Millennials struggle to achieve their real estate dreams using traditional investments

Millennials struggle to achieve their real estate dreams using traditional investments

A KPMG poll shows soaring house prices and rising personal debt are making it nearly impossible for Canadian millennials — even those with high-paying jobs — to afford a home.

Statistics released by the Canadian Real Estate Association show national home sales set another all-time record in February 2021.

Owning a house has always been a major life milestone, or it used to be until millennials stopped chasing it. Often judged for living in their parent’s basement way past their welcome, millennials have had to delay investment in real estate. In many ways, the traditional model of real estate investment is working against them.

Rising Costs, Student Debt and Complicated Process

Home prices continue to rise, and so does the average age of millennials staying at their parents’ home. In today’s market, young first-time homebuyers juggle student debt, rising home prices, and stringent mortgage requirements.

The most educated generation ever is finding that paying down their student debt is delaying their ability to save up for a down payment on a home. With rising prices, the down payment required keeps increasing.

While real estate is arguably the best source of passive income, small investors cannot enter the market because they don’t qualify for loans, don’t have stable jobs to make regular mortgage payments, or can’t arrange for the down payment.

The complicated path to real estate investing is a barrier for millennials, who seek hassle-free and transparent processes. However, platforms like BuyProperly have created a solution that eliminates the entry barriers to high-yield real estate investments. Learn more about owning a fractional real estate asset here.

Despite being a high yield investment opportunity, entering the real estate market in Canada is considered a pipeline dream by most millennials due to high costs and student debts.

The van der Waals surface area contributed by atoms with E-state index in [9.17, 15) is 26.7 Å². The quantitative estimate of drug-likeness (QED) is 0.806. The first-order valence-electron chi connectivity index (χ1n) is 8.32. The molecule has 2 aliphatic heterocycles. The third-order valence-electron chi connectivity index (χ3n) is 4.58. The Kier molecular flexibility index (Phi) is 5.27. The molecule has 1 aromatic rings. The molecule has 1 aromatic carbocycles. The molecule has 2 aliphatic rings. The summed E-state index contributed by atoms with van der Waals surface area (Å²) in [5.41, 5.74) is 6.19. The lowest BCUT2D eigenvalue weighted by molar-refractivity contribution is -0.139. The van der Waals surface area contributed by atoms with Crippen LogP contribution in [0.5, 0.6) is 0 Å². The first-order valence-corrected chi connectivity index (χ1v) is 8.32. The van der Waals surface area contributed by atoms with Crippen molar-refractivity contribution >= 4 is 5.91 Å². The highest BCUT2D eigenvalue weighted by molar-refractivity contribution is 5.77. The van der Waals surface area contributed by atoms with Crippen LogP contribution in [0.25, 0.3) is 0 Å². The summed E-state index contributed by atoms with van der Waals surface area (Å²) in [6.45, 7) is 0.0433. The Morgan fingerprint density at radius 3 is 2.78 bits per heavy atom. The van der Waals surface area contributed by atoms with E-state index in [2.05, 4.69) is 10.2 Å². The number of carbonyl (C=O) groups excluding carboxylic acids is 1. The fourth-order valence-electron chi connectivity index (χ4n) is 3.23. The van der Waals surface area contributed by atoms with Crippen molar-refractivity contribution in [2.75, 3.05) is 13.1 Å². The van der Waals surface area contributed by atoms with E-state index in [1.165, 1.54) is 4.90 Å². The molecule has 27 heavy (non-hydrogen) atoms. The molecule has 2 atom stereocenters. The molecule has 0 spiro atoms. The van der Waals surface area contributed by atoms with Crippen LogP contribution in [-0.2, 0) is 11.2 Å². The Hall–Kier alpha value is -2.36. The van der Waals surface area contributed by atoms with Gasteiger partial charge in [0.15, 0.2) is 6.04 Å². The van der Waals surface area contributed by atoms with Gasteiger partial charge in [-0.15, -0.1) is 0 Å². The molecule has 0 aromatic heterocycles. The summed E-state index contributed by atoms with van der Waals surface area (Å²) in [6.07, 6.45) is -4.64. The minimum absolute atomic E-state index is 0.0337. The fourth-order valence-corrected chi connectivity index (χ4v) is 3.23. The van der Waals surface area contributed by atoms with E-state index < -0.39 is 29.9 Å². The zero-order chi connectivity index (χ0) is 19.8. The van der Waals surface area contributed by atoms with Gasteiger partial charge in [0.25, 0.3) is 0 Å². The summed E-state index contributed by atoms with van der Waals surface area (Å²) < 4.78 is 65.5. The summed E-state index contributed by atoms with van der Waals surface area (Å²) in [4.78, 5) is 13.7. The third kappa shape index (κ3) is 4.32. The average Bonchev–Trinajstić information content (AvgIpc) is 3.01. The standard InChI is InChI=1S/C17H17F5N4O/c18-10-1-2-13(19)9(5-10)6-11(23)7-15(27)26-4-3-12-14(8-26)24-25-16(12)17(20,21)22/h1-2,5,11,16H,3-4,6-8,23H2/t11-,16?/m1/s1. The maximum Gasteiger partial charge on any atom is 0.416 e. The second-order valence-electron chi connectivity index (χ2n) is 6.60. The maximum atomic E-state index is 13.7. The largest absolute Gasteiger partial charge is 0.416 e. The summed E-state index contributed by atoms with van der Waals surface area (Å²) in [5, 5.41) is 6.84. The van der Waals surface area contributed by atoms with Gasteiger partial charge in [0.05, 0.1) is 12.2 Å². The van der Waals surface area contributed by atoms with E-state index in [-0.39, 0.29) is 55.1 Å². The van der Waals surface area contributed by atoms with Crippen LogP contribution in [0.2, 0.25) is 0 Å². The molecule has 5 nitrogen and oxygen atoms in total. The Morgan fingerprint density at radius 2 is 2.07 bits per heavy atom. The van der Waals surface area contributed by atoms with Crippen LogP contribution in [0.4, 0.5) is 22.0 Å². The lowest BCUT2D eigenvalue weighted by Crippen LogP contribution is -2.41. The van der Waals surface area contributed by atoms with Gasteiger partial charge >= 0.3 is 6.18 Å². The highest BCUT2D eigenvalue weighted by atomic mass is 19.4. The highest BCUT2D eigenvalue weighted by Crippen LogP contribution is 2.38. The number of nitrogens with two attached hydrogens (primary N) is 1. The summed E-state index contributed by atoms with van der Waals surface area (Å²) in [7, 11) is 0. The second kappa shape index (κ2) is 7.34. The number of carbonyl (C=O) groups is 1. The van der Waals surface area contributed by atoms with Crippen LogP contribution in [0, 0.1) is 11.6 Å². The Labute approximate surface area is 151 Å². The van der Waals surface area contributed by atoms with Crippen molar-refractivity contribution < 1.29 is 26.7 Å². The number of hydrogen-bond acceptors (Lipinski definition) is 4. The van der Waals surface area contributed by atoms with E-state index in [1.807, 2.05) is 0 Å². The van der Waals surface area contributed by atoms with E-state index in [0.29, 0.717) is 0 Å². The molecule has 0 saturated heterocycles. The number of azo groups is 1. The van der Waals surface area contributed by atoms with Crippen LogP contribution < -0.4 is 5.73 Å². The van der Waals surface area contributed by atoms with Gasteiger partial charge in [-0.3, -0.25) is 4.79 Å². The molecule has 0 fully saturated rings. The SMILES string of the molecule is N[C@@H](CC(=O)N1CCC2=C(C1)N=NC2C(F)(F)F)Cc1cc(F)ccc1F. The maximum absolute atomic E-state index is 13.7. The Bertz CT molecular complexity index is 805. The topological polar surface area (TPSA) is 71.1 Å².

According to a recent Canadian KPMG study, 72% of millennials say their goal is to own a home. The study polled 2,500 Canadians, including 1,000 millennials between the ages of 23 and 38, who are now the most populous generation in the country.

The study also showed that 46% of millennial homeowners received a financial boost from their parents that allowed them to buy a home. Further, 38% believe their house won’t be worth as much in the future.

This data showed that millennials are earning more than earlier generations due to their higher education levels. However, they are not necessarily better off. Purchasing a home has been the most trusted way to build generational wealth, but it is trickier today than ever.

“It seems pretty clear that millennials are in a unique situation in terms of their ability to purchase a home,” says Martin Joyce, Partner and National Leader of Human & Social Services at KPMG.  “Purchasing a home has historically been a foundation for retirement stability.”

For many millennials, the idea of taking on a huge mortgage right after paying off student debt feels like debt deja vu. But a lifetime of renting means that they miss out on the opportunity to invest in the real estate market, which has been the most stable investment pool and retirement fund.

Many millennials save for a down payment and qualify for a loan, but lack the knowledge of the process to purchase and maintain a home. Plus, they’re wary of hidden costs and issues.

Fractional Real Estate Investments

In response to this predicament, new solutions have emerged to tap into the  real estate market. Canada has seen a boom in fractional real estate ownership, which lets you invest in a share of a high-yield property. These properties are selected after stringent due diligence and are selected to ensure high-yield returns so that a small sum can also become a long-term passive income source for millenials.

Khushboo Jha, the founder of the AI-powered fractional real estate investing service BuyProperly, was motivated to begin her own firm after she saw the obstacles in the real estate investment industry for small investors.

“The recent reports are an accurate description of the situation on the ground,” says Jha. “Every day, we meet with clients who have not had access to the market simply because it is designed to welcome high net worth individuals only. Another issue which concerns first-time investors is the fear of putting all their eggs in one basket. That’s why we welcome small investments and help clients diversify their portfolio’’

BuyProperly is a Canadian online exchange that aims to democratize real estate investing by making it accessible to everyone through fractional ownership.